October 2011 - momgineer

Nature Activitiy for Kids: Leaf and Bark Rubbing Journal

Create a Leaf and Bark Journal

I ordered some blank books in advance of this project, but you could easily do this on paper. Autumn is the perfect time of year to do this in the northeast! We gathered leaves for rubbings from our immediate neighborhood and did bark rubbings while we were out walking around, labeling the bark rubbings if we knew the kind of tree.

What you need:

Decorate your Leaf and Bark Journal 

I found some beautiful leaf stickers on sale at Michaels (don't forget your teacher or homeschooler discount, too!) and had the kids decorate their books:

We then went outside, finding many of our leaves right in our own yard. We did our bark rubbings, noting the difference between the young and old trees, and we collected our leaves.

Use a Leaf Chart

We brought our laminated leaf morphology chart to identify the types of leaves we found:

When we brought the leaves in we started rubbing and cutting them out to fit in our books, leaf on left, bark on right:

Another one:

I really enjoyed this activity and we plan to keep adding to it or start another one when it is full. You could also try pressing the leaves or laminating them to save them.

Kick this Activity up a Notch 

If you have older kids, they will still enjoy this activity, but why not take it a step further? Ideas of topics to discuss:
  • Tree life cycle
  • Where do the leaves go after they fall?
  • Why do trees have bark? What is its function?
  • What do leaves do?
  • What do you notice about the types of trees that grow where you live? How are they different from trees that grow in other climates? Why?
momgineer Meredith Anderson

STEM education is my passion!

window ghosts

These were done basically the same way as our Valentine's Day window decorations. The kids really love tearing up tissue paper so I always save as much as I can from gifts or packaging.

What you need:
  • clear contact paper
  • tissue paper, torn or cut into small pieces
  • stickers or stick on googly eyes, and any other decorations you'd like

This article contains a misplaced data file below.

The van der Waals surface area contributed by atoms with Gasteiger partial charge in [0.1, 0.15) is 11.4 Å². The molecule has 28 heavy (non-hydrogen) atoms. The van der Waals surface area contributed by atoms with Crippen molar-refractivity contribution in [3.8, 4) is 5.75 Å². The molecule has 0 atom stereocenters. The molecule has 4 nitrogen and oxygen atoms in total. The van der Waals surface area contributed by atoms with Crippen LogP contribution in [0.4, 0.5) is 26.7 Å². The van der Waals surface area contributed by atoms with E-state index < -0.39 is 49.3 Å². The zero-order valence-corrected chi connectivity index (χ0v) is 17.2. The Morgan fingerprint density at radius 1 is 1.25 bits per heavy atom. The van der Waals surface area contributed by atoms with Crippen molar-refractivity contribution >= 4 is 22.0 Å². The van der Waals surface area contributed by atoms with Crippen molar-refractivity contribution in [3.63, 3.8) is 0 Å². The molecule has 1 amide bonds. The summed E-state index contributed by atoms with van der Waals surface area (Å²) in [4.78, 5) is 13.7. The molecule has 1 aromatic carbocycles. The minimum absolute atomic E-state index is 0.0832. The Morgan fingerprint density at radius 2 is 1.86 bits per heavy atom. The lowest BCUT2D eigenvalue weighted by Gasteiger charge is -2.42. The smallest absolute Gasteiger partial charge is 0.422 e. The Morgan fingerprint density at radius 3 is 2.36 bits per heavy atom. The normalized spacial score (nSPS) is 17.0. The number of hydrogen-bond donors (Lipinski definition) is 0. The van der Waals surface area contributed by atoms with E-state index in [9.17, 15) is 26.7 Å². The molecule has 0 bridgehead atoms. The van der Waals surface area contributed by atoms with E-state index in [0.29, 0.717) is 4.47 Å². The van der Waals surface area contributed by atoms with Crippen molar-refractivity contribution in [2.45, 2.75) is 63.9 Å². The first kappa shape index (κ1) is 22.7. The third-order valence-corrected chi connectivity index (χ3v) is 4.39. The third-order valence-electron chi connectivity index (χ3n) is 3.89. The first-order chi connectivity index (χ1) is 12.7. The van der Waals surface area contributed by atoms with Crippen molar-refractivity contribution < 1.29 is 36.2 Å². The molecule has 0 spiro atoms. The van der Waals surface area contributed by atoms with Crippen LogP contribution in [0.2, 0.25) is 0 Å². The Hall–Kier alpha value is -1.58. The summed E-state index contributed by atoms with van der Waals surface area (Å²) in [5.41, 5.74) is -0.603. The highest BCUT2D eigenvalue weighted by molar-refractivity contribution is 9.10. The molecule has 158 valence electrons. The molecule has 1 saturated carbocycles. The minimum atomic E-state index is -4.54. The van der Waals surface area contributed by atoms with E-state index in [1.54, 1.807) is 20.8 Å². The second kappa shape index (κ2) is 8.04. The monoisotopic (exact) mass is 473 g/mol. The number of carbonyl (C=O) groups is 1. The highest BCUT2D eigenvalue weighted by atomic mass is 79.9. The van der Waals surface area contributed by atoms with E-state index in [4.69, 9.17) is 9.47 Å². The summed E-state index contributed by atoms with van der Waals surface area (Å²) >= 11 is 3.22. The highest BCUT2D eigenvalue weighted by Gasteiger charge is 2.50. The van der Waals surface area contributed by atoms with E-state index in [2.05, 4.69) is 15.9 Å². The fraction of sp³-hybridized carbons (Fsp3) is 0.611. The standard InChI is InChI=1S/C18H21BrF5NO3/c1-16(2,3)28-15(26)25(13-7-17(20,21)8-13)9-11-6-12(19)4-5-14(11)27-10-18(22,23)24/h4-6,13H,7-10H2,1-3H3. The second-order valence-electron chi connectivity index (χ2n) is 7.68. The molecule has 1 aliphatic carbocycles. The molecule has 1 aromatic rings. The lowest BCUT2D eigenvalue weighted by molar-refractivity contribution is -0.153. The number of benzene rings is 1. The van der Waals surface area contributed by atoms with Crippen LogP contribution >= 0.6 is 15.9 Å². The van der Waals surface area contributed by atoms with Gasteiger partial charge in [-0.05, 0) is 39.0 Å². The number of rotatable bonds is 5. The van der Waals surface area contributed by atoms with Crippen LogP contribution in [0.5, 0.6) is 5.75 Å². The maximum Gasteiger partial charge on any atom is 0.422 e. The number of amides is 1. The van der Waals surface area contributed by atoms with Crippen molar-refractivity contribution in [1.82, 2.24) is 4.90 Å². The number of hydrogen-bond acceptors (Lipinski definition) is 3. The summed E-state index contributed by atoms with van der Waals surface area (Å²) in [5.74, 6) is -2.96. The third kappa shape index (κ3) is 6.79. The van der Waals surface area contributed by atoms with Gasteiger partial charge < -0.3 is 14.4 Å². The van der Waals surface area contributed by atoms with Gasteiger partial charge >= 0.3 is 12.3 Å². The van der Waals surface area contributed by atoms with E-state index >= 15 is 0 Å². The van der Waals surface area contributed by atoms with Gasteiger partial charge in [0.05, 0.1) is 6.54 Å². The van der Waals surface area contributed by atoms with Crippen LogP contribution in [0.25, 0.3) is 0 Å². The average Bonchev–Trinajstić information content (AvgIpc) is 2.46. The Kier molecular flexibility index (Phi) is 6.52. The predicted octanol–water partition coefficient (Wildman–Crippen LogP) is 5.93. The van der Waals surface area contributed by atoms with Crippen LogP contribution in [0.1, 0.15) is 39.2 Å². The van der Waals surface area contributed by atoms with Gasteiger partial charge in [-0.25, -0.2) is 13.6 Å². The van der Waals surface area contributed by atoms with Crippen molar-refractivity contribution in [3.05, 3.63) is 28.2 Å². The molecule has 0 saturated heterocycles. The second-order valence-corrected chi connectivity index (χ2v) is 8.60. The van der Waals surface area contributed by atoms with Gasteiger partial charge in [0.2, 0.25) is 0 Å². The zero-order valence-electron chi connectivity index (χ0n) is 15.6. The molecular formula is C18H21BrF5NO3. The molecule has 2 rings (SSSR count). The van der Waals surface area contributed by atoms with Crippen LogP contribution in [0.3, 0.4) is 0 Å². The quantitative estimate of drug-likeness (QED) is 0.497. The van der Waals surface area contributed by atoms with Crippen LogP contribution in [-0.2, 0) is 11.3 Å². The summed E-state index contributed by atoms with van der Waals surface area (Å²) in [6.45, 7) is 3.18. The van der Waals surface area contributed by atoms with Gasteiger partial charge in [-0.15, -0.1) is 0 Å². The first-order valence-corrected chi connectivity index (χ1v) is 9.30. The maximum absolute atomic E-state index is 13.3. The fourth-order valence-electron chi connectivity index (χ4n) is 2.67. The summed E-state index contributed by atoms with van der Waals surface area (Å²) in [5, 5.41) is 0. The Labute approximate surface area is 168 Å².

Just cut out some ghost-shaped templates, peel off the backing, stick on your tissue paper, and decorate!
I cut out some templates of ghosts on the contact paper.

Making ghosts.
"Happy ghost"
"Silly ghost"
From outside the window.
    momgineer Meredith Anderson

    STEM education is my passion!

    sink or float?

    This is a fun experiment to do, because the kids can decide which of their toys/craft supplies they would like to test (as long as they are waterproof). It can be surprising which items will float in water and which items will sink. This is hands-on learning of buoyancy and density!

    Part 1: Random objects
    What you need:
    • large glass/plastic cup or bowl
    • items that will sink or float! (ideas: marbles, paper clips, lemon slice with rind off, legos, lemon slice with rind on, plastic toy animals, craft sticks, sponges, small bowls or cups, a balloon filled with air, a water balloon, a feather, a ball of clay, a boat made of clay, boats made of other items like craft sticks, etc.)
    Have them guess which items might sink or float ahead of time, and see if they're right!  We used part of the Thames and Kosmos Little Labs Boats for this experiment, but it is not necessary to buy the kit to do this experiment.
    Sinking marble.
    Floating clay boat.
    Floating marble in the boat.

    Lego floating.
    You can sort the objects by whether they float or sink.

    Part 2: Eggs
    What you need:
    • 1-3 eggs (one for each glass or just keep reusing the same one)
    • Three glasses, pitchers, or bowls
      • Fill one with regular water
      • Fill one with heavily salted water (stir well)
      • Fill one halfway with salt water, and keep a small pitcher of tap water on hand
    Ask your child what he thinks will happen when he puts the egg in each glass. For the third glass, put the egg in so it will float to the top of the salt water (salt water is more dense than an egg), and then slowly pour the tap water on top. It will keep the egg floating halfway in the glass:

    momgineer Meredith Anderson

    STEM education is my passion!

    painting pine cones

    This is a great activity to do outside on a nice autumn day. It is a wonderful fine motor and attention-building activity; painting an entire pine cone takes a lot of focus and time. Collect your pine cones on a nature walk ahead of time if you don't have any nearby.

    I ended up filling another paint cup with glue. Paint the glue on with a paint brush and then sprinkle the glitter on. Glitter in a shaker bottle is handy for this!
    Getting set up.
    What you need:
    • pine cones
    • washable paint
    • paint brushes
    • smocks (it gets messy!)
    • glue and glitter (optional)


    It's hard to get in all the nooks and crannies!


    Letting them dry.
    Pin this idea for later:

    Painting pine cones is a fun nature art activity for little ones! Find and collect pinecones on a nature walk and then paint and decorate them. | Meredith Anderson - MomgineerPainting pine cones is a fun nature art activity for little ones! Find and collect pinecones on a nature walk and then paint and decorate them. | Meredith Anderson - Momgineer

      momgineer Meredith Anderson

      STEM education is my passion!